Tuesday, March 5, 2019

So Your Character is Cyberschooled ... Featuring Maggie Shive

I'm homeschooled and I actually hadn't heard of cyberschooling, but this sounds like a really interesting way of getting education (also it makes me think of Cyberchase which is never a bad thing).

IMaggie is an INTJ college student currently studying English and marketing. She was cyberschooled all the way from kindergarten through high school, and she loved every second of it. When I’m no she isn’t writing or blogging, you can find her curled up with a book, listening to music, drinking tea, or saving Hyrule. 

First of all, what is cyberschooling and how is it different than homeschooling?
Cyberschooling is really just a complicated term for going to school online. In other words, students attend virtual online classes with real teachers and classmates, submit assignments via the internet, and communicate with classmates and teachers mainly over e-mail or in the virtual classroom. 

It’s different from homeschooling in that the students are responsible to a teacher, as they would be in public school, rather than to their parents or a co-op leader (well, they’re probably still responsible to their parents, but the parents generally aren’t as directly involved as they would be with homeschooling). Cyberschooling varies depending on the school, but it’s typically more structured than a homeschool environment.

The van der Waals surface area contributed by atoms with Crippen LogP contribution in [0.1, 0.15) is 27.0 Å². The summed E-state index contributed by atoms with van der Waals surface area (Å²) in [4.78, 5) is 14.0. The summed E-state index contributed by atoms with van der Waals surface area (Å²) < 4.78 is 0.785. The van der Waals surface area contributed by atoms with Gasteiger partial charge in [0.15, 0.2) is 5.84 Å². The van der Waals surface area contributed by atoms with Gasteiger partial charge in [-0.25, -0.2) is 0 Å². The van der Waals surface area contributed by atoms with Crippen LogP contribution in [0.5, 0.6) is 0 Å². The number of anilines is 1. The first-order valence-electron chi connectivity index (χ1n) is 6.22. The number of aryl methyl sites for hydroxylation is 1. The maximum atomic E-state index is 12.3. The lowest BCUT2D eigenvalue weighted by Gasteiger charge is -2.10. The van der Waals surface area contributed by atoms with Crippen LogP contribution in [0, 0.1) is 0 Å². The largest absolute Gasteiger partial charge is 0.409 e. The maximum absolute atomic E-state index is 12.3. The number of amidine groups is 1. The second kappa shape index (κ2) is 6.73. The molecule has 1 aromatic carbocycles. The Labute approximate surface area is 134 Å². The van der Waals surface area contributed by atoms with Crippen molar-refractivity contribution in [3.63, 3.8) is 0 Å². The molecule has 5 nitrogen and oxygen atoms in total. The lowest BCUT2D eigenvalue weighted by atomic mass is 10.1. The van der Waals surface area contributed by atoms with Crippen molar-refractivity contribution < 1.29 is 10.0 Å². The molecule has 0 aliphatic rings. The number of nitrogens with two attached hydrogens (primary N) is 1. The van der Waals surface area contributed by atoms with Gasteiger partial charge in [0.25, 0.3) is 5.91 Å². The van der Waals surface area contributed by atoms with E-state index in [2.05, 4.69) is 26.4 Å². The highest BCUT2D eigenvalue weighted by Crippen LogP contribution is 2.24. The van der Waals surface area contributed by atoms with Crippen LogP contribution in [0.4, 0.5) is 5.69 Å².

How is cyberschooling different than public or private school?
Cyberschools come in a variety of forms – some are public schools that are run by the government, and others might be private schools where students have to pay their own tuition. The school I attended was a charter school, which means it received money from the government but was run by a private organization (I didn’t have to pay tuition).